Analysis usually takes place at multiple levels within an organization. Strategic analysis is arguably the most vital form of intelligence because it provides a framework within which other forms of intelligence collection and analysis take place, offers an overall assessment from the top down rather than from the bottom up, and helps to provide a basis for policy formulation, resource allocation, and strategy development. Tactical analysis is a necessary and important complement to work done at the strategic level. It is the natural linking element between macrolevel analysis and the micro-level focus on individual cases. Operational intelligence analysis overlaps with investigation and is often single-case oriented. It involves technological assessments of the methods used for marketplace battles, specific investigations of competitive threats, and the like. An important component of operational analysis is identifying the particular vulnerability or vulnerabilities that have been exploited and providing guidance on how it or they can be minimized or eliminated.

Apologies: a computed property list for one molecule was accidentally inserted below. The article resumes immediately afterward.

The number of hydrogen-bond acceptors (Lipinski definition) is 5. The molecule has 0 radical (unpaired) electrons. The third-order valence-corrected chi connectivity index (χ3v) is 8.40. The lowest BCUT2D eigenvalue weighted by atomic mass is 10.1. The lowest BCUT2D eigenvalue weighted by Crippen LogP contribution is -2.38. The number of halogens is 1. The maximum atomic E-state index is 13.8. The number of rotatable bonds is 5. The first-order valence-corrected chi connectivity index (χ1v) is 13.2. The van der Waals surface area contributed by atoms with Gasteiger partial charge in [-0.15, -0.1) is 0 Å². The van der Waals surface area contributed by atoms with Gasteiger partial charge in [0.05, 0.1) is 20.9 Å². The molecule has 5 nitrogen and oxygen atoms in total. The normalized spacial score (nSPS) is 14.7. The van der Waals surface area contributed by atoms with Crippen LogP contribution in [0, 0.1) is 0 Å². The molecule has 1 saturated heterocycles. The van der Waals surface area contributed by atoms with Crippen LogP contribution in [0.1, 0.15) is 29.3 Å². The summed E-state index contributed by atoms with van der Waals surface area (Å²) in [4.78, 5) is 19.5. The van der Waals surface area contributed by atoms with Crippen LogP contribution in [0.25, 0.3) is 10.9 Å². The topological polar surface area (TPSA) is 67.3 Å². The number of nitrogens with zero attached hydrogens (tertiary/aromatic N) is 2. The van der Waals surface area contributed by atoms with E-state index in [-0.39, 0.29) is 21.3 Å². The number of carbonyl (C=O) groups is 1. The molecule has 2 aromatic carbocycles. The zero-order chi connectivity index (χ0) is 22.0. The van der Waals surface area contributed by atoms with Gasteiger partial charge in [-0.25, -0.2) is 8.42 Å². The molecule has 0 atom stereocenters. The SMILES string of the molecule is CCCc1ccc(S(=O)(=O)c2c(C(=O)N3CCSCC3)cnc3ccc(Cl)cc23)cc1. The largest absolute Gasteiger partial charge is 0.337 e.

Each of these analytical levels requires a direction or focus, a methodology, and some experience. To simply try to answer “tell me what you know” leaves one at a loss as to how to satisfy a manager’s requirements. Similarly, “tell me everything about x” does little to support good analysis or an executive’s decision-making process. Poor analysis will in turn provide little room for quality decision-making.


Think about how many times an executive has been heard stating one of the following:

“I already know everything that needs knowing in this industry.”